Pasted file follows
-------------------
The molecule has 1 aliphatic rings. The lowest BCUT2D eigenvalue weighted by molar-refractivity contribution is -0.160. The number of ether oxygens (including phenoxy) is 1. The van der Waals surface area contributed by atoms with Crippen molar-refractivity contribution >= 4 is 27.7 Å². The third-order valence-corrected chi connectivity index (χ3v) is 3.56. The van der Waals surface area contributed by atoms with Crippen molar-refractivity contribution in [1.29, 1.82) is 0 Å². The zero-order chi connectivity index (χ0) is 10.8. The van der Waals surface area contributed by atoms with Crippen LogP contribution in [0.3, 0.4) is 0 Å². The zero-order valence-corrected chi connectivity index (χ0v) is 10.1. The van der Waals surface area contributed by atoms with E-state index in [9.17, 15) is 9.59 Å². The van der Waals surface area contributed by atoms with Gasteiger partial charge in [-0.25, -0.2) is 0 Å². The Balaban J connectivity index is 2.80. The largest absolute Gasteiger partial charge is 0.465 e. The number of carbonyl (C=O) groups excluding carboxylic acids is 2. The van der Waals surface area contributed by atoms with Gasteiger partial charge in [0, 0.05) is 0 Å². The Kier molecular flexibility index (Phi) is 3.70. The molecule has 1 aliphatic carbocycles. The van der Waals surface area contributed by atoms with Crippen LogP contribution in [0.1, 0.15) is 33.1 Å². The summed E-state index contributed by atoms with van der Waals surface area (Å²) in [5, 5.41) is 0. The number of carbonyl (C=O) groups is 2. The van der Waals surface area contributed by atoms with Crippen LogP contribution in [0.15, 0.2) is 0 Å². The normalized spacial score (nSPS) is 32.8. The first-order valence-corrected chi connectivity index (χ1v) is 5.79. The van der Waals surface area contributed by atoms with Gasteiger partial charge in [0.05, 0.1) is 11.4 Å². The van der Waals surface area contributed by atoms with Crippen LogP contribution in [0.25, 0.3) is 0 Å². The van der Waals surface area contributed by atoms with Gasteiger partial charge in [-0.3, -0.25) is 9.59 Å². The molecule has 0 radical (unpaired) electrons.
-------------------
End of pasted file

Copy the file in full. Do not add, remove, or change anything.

The molecule has 1 aliphatic rings. The lowest BCUT2D eigenvalue weighted by molar-refractivity contribution is -0.160. The number of ether oxygens (including phenoxy) is 1. The van der Waals surface area contributed by atoms with Crippen molar-refractivity contribution >= 4 is 27.7 Å². The third-order valence-corrected chi connectivity index (χ3v) is 3.56. The van der Waals surface area contributed by atoms with Crippen molar-refractivity contribution in [1.29, 1.82) is 0 Å². The zero-order chi connectivity index (χ0) is 10.8. The van der Waals surface area contributed by atoms with Crippen LogP contribution in [0.3, 0.4) is 0 Å². The zero-order valence-corrected chi connectivity index (χ0v) is 10.1. The van der Waals surface area contributed by atoms with E-state index in [9.17, 15) is 9.59 Å². The van der Waals surface area contributed by atoms with Gasteiger partial charge in [-0.25, -0.2) is 0 Å². The Balaban J connectivity index is 2.80. The largest absolute Gasteiger partial charge is 0.465 e. The number of carbonyl (C=O) groups excluding carboxylic acids is 2. The van der Waals surface area contributed by atoms with Gasteiger partial charge in [0, 0.05) is 0 Å². The Kier molecular flexibility index (Phi) is 3.70. The molecule has 1 aliphatic carbocycles. The van der Waals surface area contributed by atoms with Crippen LogP contribution in [0.1, 0.15) is 33.1 Å². The summed E-state index contributed by atoms with van der Waals surface area (Å²) in [5, 5.41) is 0. The number of carbonyl (C=O) groups is 2. The van der Waals surface area contributed by atoms with Crippen LogP contribution in [0.15, 0.2) is 0 Å². The normalized spacial score (nSPS) is 32.8. The first-order valence-corrected chi connectivity index (χ1v) is 5.79. The van der Waals surface area contributed by atoms with Gasteiger partial charge in [0.05, 0.1) is 11.4 Å². The van der Waals surface area contributed by atoms with Crippen LogP contribution in [0.25, 0.3) is 0 Å². The van der Waals surface area contributed by atoms with Gasteiger partial charge in [-0.3, -0.25) is 9.59 Å². The molecule has 0 radical (unpaired) electrons.